That’s about it in terms of tweaks to existing functionality so what about all-new power? When you’ve unzipped the update you’ll find two new subdirectories – the first includes two small scripts that enable QuarkXPress to be run off a Citrix server rather than locally. The second contains a grab-bag of extras such as a set of five sample layouts from StockLayouts, discounts on training and certification programs and free tokens for Creo.com’s file sharing via email system. Slightly more useful are two small XTensions – Custom Slug which lets you include the project and layout name on your output plates and PDFBoxer which automatically includes TrimBox, CropBox and BleedBox information in your exported PDFs.

Apart from QuarkVista, the changes in 6.5 are minimal.

At this stage you’d be forgiven for thinking that as a response to the threat that InDesign poses, QuarkXPress 6.5 borders on the pitiable. But don’t give up yet – I’ve saved the best - well really the only - feature till last. The QuarkVista XTension appears as a floating Picture Effects palette that you can use to apply effects to imported TIFF, JPEG, PNG, SCT, BMP and GIF bitmap images. I wasn’t expecting much from this – just the common ability to lighten, darken and change contrast. In fact QuarkVista offers a full range of the most common image adjustments – Levels, Curves, Brightness/Contrast, Colour Balance, Hue/Saturation, Gamma Correction, Invert, Threshold, Posterize and even Selective Colour. And in each case the power is impressive – the Levels dialog for example offers Shadow, Midtone and Highlight sliders, Before and After histograms and a live preview.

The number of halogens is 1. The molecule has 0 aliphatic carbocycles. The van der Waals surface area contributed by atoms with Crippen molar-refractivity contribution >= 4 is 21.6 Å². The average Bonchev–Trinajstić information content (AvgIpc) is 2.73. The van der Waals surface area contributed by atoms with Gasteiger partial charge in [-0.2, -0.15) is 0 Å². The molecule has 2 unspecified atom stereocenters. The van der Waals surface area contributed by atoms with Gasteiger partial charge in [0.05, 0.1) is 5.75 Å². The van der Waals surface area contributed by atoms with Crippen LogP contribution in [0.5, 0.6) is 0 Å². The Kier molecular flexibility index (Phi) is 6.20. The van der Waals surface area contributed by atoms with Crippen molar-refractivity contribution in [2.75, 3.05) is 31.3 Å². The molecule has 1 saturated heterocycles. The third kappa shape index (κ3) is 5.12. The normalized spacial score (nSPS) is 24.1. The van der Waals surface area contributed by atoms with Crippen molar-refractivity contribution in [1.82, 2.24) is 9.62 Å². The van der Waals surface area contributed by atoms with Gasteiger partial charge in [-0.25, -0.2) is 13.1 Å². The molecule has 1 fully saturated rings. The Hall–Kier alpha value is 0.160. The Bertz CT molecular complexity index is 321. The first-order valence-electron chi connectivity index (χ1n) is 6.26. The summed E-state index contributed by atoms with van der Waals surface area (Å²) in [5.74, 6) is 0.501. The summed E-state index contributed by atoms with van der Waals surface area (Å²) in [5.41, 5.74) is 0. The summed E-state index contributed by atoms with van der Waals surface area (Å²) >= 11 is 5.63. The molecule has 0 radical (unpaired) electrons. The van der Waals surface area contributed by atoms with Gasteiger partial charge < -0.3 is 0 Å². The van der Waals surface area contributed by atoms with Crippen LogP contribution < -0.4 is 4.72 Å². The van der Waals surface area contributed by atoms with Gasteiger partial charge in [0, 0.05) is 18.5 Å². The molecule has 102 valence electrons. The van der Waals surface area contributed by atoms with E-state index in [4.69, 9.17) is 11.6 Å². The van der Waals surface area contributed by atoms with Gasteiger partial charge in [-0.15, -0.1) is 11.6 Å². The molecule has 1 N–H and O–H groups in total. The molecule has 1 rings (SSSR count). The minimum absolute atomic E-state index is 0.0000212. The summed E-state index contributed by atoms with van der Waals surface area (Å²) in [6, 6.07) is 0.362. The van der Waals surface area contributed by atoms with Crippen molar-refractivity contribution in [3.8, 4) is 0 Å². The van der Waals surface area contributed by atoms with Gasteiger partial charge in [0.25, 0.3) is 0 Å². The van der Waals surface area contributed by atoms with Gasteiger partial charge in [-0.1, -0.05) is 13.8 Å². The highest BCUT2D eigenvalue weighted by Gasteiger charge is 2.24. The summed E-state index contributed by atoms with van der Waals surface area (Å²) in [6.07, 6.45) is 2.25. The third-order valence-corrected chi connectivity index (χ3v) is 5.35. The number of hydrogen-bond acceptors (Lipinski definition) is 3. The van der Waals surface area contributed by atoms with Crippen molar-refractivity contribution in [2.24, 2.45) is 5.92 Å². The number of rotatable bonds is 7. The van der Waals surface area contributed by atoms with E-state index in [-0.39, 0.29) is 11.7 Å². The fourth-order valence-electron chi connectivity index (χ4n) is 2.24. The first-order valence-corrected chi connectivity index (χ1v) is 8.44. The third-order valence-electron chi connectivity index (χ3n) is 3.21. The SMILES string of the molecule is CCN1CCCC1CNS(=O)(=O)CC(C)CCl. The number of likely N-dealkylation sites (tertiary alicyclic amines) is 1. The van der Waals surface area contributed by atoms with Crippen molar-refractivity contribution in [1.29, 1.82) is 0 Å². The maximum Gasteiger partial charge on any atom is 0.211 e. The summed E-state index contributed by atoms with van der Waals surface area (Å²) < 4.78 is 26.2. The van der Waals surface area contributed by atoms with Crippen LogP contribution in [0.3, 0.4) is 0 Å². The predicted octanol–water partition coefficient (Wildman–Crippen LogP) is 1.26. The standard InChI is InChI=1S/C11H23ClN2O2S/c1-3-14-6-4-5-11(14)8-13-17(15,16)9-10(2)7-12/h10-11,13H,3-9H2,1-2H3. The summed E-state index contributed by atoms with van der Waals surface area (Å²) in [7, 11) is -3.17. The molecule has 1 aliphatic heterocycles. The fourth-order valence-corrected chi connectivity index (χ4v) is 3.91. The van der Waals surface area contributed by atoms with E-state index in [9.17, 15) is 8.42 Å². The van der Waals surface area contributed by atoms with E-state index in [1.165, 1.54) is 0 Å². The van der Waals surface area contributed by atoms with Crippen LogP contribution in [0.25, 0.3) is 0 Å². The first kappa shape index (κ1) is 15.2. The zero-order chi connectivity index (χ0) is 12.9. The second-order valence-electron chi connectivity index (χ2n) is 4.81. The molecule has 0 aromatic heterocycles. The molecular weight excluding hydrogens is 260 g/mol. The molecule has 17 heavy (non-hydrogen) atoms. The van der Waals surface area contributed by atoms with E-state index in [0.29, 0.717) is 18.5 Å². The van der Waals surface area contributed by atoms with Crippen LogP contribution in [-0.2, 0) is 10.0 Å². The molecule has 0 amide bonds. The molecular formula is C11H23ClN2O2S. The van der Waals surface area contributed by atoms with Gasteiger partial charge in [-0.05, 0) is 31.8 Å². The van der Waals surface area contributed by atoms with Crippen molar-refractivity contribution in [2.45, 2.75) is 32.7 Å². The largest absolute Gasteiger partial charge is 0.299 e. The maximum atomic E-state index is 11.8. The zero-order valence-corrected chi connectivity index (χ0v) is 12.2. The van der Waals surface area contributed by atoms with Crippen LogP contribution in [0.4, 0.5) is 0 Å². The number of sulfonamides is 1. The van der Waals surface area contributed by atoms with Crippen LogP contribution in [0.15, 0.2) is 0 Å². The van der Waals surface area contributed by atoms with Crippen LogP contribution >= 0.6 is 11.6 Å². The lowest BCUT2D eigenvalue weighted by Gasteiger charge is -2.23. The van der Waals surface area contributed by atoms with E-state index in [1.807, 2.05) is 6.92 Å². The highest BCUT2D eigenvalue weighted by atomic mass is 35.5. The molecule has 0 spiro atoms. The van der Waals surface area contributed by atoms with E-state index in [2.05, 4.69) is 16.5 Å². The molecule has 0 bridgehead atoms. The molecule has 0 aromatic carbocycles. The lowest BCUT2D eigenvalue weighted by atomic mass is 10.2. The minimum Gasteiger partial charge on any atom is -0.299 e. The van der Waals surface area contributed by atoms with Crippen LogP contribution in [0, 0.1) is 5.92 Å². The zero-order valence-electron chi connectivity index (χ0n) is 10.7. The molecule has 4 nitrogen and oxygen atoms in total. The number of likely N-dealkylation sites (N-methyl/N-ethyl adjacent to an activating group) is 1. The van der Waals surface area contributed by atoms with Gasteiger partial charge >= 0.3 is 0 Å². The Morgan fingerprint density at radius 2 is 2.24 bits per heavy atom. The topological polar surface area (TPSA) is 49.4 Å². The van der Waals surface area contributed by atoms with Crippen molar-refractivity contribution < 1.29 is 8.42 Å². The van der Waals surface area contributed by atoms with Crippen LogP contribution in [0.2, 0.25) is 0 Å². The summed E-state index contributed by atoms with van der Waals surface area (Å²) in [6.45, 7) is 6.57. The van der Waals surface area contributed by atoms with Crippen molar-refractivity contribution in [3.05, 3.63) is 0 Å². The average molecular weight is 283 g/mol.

And this is only the beginning. As well as adjustments, QuarkVista offers a range of effects from Gaussian Blur through to Unsharp Mask, Despeckle through to Add Noise. Multiple effects can be applied simultaneously, each appearing in a re-orderable list in the palette, and these can be saved as re-usable presets. Best of all, all adjustments and effects are applied non-destructively which means that at any time you can fine-tune your settings while your original image remains unaffected (though you can also save changes to a new file or overwrite the original if desired). And because QuarkXPress is applying effects live this is handled intelligently based on the current picture box transformations regarding scaling, skewing, rotation and cropping – a factor which can lead to major improvements in print processing time.